Juniper

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Juniper
Juniperus osteosperma 1.jpg
Juniperus osteosperma in Nevada, United States
Scientific classification Red Pencil Icon.png
Kingdom: Plantae
Division: Pinophyta
Class: Pinopsida
Order: Pinales
Family: Cupressaceae
Subfamily: Cupressoideae
Genus:Juniperus
L.
Subgenera and species

See text

Junipers are coniferous plants in the genus Juniperus /ˈnɪpərəs/ [1] of the cypress family Cupressaceae. Depending on taxonomic viewpoint, between 50 and 67 species of junipers are widely distributed throughout the Northern Hemisphere, from the Arctic, south to tropical Africa, from Ziarat, Pakistan, east to eastern Tibet in the Old World, and in the mountains of Central America. The highest-known juniper forest occurs at an altitude of 16,000 ft (4,900 m) in southeastern Tibet and the northern Himalayas, creating one of the highest tree-lines on earth. [2]

Cupressaceae family of plants

Cupressaceae is a conifer family, the cypress family, with worldwide distribution. The family includes 27–30 genera, which include the junipers and redwoods, with about 130–140 species in total. They are monoecious, subdioecious or (rarely) dioecious trees and shrubs up to 116 m (381 ft) tall. The bark of mature trees is commonly orange- to red- brown and of stringy texture, often flaking or peeling in vertical strips, but smooth, scaly or hard and square-cracked in some species.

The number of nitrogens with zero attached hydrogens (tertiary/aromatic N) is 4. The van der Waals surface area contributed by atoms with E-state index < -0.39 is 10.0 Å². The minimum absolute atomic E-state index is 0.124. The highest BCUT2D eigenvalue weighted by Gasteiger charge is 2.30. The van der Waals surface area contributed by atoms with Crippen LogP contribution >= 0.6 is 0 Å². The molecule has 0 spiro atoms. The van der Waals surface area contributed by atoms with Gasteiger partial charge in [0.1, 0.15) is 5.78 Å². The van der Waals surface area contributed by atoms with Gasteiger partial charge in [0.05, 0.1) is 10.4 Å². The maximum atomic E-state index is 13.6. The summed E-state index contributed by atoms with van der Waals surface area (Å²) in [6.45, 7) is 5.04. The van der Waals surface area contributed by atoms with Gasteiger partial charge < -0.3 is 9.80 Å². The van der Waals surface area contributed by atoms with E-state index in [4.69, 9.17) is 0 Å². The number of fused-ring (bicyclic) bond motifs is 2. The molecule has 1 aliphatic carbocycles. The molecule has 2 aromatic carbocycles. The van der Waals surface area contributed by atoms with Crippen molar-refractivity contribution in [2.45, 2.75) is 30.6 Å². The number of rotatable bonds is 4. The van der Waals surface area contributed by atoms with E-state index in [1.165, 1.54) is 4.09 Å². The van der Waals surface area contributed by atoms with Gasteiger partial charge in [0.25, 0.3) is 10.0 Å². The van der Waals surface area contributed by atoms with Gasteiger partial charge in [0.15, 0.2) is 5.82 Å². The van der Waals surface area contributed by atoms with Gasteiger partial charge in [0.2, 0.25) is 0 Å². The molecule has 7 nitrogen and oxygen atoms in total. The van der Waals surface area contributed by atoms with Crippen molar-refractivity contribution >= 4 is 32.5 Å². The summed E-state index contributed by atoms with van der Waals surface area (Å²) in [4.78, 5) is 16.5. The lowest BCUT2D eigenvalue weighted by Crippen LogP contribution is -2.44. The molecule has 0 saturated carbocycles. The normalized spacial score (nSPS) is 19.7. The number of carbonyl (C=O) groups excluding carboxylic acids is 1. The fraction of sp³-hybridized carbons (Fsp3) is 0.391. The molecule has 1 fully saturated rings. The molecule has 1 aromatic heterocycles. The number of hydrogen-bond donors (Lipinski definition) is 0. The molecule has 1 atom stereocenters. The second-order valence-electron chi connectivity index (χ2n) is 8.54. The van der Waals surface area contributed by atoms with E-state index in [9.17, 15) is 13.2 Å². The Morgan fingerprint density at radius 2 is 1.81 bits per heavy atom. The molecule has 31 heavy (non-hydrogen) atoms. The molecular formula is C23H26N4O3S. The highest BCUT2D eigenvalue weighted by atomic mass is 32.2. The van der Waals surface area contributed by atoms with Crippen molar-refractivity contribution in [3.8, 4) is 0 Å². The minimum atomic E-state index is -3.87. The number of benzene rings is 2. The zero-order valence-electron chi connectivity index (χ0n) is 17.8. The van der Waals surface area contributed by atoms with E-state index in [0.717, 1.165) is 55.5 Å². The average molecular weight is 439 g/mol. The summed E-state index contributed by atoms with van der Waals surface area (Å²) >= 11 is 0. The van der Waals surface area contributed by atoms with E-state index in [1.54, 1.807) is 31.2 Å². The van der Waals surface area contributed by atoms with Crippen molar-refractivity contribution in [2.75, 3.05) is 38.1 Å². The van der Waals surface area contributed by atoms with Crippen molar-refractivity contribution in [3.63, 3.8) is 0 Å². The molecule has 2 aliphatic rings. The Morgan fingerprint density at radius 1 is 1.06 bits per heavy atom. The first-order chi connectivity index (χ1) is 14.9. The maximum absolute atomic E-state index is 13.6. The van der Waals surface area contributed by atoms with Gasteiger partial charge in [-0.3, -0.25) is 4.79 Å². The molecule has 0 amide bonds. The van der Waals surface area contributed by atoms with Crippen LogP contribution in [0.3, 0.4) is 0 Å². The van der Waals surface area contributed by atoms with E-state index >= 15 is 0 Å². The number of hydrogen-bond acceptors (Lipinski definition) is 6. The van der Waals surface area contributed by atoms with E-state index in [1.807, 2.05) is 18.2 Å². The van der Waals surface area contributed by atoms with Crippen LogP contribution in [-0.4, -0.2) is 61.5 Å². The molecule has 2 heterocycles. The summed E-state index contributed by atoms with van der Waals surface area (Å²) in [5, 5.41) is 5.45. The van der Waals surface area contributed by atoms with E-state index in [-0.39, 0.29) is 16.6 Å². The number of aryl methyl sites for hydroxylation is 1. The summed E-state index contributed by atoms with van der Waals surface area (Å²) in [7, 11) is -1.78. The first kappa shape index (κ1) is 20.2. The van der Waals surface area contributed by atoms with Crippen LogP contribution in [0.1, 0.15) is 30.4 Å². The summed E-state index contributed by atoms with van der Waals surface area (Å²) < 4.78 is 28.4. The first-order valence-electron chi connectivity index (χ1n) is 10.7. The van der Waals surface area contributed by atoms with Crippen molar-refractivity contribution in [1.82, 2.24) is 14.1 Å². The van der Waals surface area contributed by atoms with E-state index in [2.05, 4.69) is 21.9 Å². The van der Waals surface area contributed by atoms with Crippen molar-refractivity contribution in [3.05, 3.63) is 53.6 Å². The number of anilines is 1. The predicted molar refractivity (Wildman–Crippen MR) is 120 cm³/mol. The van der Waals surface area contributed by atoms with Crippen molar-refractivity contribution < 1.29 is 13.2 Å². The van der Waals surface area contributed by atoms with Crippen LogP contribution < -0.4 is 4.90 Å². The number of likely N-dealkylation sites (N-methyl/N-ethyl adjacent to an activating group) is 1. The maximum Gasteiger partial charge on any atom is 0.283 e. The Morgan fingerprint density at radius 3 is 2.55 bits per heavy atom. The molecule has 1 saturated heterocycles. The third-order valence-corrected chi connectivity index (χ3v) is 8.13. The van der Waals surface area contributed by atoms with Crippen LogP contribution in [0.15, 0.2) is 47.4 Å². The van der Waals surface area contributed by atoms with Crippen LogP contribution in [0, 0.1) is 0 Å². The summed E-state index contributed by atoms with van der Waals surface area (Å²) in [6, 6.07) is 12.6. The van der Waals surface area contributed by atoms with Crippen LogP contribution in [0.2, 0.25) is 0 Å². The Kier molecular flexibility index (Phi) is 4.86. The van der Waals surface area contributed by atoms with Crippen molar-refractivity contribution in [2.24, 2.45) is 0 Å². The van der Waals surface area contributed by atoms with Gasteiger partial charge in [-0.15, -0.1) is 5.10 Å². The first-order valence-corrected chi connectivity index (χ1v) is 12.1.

Arctic polar region on the Earths northern hemisphere

The Arctic is a polar region located at the northernmost part of Earth. The Arctic consists of the Arctic Ocean, adjacent seas, and parts of Alaska, Finland, Greenland (Denmark), Iceland, Northern Canada, Norway, Russia and Sweden. Land within the Arctic region has seasonally varying snow and ice cover, with predominantly treeless permafrost -containing tundra. Arctic seas contain seasonal sea ice in many places.

Africa The second largest and second most-populous continent, mostly in the Northern and Eastern Hemispheres